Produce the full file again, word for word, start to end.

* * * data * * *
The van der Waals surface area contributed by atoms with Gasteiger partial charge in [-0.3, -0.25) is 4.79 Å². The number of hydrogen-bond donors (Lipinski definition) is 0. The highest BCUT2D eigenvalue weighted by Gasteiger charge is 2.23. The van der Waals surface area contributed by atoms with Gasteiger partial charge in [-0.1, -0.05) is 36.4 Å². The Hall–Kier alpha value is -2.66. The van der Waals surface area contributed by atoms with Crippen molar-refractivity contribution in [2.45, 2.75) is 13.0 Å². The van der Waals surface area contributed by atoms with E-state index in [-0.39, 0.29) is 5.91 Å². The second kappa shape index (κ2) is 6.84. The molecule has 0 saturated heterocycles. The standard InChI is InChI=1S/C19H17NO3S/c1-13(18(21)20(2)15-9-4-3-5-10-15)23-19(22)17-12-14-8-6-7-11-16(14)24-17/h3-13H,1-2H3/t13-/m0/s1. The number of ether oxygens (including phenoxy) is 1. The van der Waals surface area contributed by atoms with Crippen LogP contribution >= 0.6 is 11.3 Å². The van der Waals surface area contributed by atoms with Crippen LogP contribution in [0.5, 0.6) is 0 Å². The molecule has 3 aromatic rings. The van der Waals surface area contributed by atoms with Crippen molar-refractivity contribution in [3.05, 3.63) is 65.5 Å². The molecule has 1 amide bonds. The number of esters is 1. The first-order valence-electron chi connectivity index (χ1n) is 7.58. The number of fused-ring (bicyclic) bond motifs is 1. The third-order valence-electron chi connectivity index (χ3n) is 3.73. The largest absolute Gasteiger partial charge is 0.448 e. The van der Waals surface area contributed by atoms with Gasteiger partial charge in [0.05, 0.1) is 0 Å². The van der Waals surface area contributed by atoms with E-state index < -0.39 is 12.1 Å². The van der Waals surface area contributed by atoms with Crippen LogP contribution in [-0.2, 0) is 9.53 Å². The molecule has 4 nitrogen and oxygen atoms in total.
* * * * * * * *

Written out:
The van der Waals surface area contributed by atoms with Gasteiger partial charge in [-0.3, -0.25) is 4.79 Å². The number of hydrogen-bond donors (Lipinski definition) is 0. The highest BCUT2D eigenvalue weighted by Gasteiger charge is 2.23. The van der Waals surface area contributed by atoms with Gasteiger partial charge in [-0.1, -0.05) is 36.4 Å². The Hall–Kier alpha value is -2.66. The van der Waals surface area contributed by atoms with Crippen molar-refractivity contribution in [2.45, 2.75) is 13.0 Å². The van der Waals surface area contributed by atoms with E-state index in [-0.39, 0.29) is 5.91 Å². The second kappa shape index (κ2) is 6.84. The molecule has 0 saturated heterocycles. The standard InChI is InChI=1S/C19H17NO3S/c1-13(18(21)20(2)15-9-4-3-5-10-15)23-19(22)17-12-14-8-6-7-11-16(14)24-17/h3-13H,1-2H3/t13-/m0/s1. The number of ether oxygens (including phenoxy) is 1. The van der Waals surface area contributed by atoms with Crippen LogP contribution >= 0.6 is 11.3 Å². The van der Waals surface area contributed by atoms with Crippen LogP contribution in [0.5, 0.6) is 0 Å². The molecule has 3 aromatic rings. The van der Waals surface area contributed by atoms with Crippen molar-refractivity contribution in [3.05, 3.63) is 65.5 Å². The molecule has 1 amide bonds. The number of esters is 1. The first-order valence-electron chi connectivity index (χ1n) is 7.58. The number of fused-ring (bicyclic) bond motifs is 1. The third-order valence-electron chi connectivity index (χ3n) is 3.73. The largest absolute Gasteiger partial charge is 0.448 e. The van der Waals surface area contributed by atoms with Gasteiger partial charge in [0.05, 0.1) is 0 Å². The van der Waals surface area contributed by atoms with E-state index < -0.39 is 12.1 Å². The van der Waals surface area contributed by atoms with Crippen LogP contribution in [-0.2, 0) is 9.53 Å². The molecule has 4 nitrogen and oxygen atoms in total.